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10 May, 2011  ▪  Dmytro Kalynchuk,  Rostyslav Pavlenko

Working Against Nature

The authorities have enough powers in their hands to launch any reform but the nature of relations among those in power results in the dragging out of changes or confusing their essence
Gallery: Form and Substance (photos: 11)

Once every few months, the authorities arrange a pompous ceremony with international experts and journalists at posh venues to deliver yet another slew of promises. The latter are just a remix of what the government has said at previous presentations, ignoring limited progress in carrying out the reforms.

Unfortunately, the government mostly surprises the international community and its own people with a litany of transformations and Prime Minister Azarov even draws upon impressive numbers in discussions to back up his claims. Yet, everybody in the government ignores the fact that laying out 18 or 20 priorities essentially means fulfilling none of them.

The real essence

Empty slogans that are cast aside reveal the real goals of the initiators and implementers of reform in Ukraine. Firstly, this is a total economisation of the budgetary funds. Secondly, “revival of economic growth.” There are some other points, such as social welfare, wages and pensions, but these are routinely remembered. Moreover, the government insists that social benefits will increase at some point in the future.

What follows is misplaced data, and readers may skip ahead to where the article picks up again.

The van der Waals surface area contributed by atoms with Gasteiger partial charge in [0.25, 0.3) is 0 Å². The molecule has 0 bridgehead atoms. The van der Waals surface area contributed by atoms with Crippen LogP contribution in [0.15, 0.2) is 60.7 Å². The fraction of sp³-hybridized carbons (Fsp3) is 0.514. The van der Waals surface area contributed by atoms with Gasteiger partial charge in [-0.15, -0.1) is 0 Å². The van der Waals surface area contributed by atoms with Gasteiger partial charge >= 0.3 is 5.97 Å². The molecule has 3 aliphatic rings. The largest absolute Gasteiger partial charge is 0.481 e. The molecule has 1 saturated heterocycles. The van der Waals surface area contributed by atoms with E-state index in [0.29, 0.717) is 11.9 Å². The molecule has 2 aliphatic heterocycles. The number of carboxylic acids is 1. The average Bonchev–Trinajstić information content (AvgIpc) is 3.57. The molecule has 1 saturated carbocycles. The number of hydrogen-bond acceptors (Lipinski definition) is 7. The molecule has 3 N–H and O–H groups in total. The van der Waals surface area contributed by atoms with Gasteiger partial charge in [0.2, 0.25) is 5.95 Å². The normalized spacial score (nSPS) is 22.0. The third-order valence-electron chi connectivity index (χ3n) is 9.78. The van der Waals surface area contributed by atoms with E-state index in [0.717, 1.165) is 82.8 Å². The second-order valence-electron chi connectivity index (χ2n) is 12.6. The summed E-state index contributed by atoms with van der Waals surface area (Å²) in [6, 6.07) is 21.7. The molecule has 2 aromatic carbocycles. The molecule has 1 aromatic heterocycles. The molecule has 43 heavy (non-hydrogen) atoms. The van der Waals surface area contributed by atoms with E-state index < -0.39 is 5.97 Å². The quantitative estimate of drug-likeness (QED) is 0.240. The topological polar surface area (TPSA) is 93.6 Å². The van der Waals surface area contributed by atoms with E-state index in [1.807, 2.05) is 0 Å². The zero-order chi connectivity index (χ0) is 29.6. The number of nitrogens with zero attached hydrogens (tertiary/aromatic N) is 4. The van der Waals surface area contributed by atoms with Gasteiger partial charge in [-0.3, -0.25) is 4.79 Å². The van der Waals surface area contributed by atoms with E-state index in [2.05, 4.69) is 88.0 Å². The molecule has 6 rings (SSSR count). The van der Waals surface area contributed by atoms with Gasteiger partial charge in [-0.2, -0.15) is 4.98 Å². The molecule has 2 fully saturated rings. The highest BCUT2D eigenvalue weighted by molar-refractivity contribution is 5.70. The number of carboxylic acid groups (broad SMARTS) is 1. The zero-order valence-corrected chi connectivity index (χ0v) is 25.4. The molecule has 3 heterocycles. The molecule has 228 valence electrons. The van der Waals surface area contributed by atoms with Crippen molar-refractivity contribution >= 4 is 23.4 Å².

Translated from political into everyday language, this means reducing “extra” spending and creating a comfortable environment for businesses run by those who are in power. Meanwhile, maintenance of the government and repressive punitive system is growing ever more costly. Making it easier to do business for those who are in power includes lightening their tax burden, re-distribution of subsidies and privileges, and removal of barriers to their siphoning of capital abroad. This approach is used to reallocate budget expenses by delegating a broad range of powers to the Cabinet of Ministers allowing it to not involve parliament in taking economic decisions about subsidies and privileges and the distribution of social benefits. This is the purpose of the so-called reforms, both those that are being prepared and those that are being implemented.

There is much evidence to the fact that the Tax Code works on behalf of the interests of Big Business and the tax authorities while creating a ghetto for small and medium business (SME) – which is usually seen as the basis of a free-thinking middle class - thus making it impossible for SMEs to work within the taxable economy thereby pushing even more of them into the shadow economy.

Pension reform should have begun with increasing the retirement age which, in turn, could possibly have resulted in higher pensions at some point in the future.  Administrative reform was nothing more than a re-shuffle in the government hierarchy accompanied by growing expenses on the civil service and, quite likely, a more confusing decision making process resulting from additional opportunities for corruption by officials. And it looks like the land market will be opened up so that it brings the most profits to big landowners and big business.

The quality of various reform initiatives could provoke long debates – and some cheerleaders from the government, such as Serhiy Tihipko. Any successful legislative initiatives will fail if they are placed into the context of hampering a free development of the economy and the society.